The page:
4. GoldenORB -- a cloud-based open source project for massive-scale graph analysis, built upon best-of-breed software from the Apache Hadoop project modeled after Google’s Pregel architecture. (via BigData)

January 14 2011

Four short links: 14 January 2011

  1. What Went Wrong at Borders (The Atlantic) -- a short summary of the decline and fall of Borders. Borders has a special place in our hearts at O'Reilly: it was a buyer for Borders who pointed out that Programming Perl was one of their top-selling books in any category, which got Tim focused on the Open Source story.
  2. Virtues of Monitoring -- great explanation of the different levels of monitoring you could (and should) have in your application. (via Simon Willison)
  3. Getting Started with Processing and Data Visualization -- a quick intro to building data visualizations with Processing. Nice variety in the examples, too. (via Hacker News)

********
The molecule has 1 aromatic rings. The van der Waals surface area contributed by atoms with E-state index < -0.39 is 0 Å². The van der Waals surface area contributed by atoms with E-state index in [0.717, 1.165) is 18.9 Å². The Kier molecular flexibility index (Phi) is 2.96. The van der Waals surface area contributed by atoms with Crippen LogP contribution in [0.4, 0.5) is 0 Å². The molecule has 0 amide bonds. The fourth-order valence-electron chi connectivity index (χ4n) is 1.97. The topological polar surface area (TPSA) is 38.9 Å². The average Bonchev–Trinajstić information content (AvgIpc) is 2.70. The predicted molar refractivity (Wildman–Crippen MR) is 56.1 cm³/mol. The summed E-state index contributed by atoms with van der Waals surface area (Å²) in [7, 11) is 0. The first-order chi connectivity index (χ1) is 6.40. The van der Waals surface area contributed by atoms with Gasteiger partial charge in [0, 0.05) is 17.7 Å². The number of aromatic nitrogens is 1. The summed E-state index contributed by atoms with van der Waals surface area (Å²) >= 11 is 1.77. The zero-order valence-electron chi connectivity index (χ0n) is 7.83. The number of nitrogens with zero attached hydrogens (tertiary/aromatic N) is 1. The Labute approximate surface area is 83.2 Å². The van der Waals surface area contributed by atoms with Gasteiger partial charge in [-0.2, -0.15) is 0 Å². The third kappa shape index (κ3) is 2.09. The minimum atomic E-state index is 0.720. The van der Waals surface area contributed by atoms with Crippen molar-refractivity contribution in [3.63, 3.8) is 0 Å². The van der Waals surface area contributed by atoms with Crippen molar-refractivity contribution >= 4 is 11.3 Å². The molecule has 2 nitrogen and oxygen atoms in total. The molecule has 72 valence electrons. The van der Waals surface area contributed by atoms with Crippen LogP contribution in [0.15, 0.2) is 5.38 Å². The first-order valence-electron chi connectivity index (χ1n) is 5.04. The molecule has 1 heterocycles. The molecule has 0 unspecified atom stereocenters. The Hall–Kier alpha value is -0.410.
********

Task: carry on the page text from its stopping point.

4. A Localization Horror Story -- how hard it is to localize correctly. A wonderful article that is ruthlessly accurate in its descriptions of the pains of localizing software, which is no easier today despite the article being over a decade old.

December 29 2010

Four short links: 29 December 2010

  1. datastore -- implementation of Google App Engine Datastore in Java, running on hbase and hadoop. (via Hacker News)
  2. Mining of Massive Datasets -- 340 page book from Stanford with the best copyright cautionary coverletter: we expect that you will acknowledge our authorship if you republish parts or all of it. We are sorry to have to mention this point, but we have evidence that other items we have published on the Web have been appropriated and republished under other names. It is easy to detect such misuse, by the way, as you will learn in Chapter 3. (via Delicious)
  3. Wordcram -- generate word clouds in Processing. (via jandot on Twitter)
  4. URL Design -- the why and how of designing your URLs. Must-read. (via kneath on Twitter)

December 03 2010

Strata Gems: Write your own visualizations

We're publishing a new Strata Gem each day all the way through to December 24. Yesterday's Gem: Use Wikipedia as training data.

Strata 2011For many of us, collecting a data set is the easy bit, but turning data into a picture that tells a story is the hard part. We're frustrated at using the tired vocabulary of Excel-generated charts, but aren't sure where to go next. Like computer hardware, creating something graphical is a bit of a mystery - but needlessly so.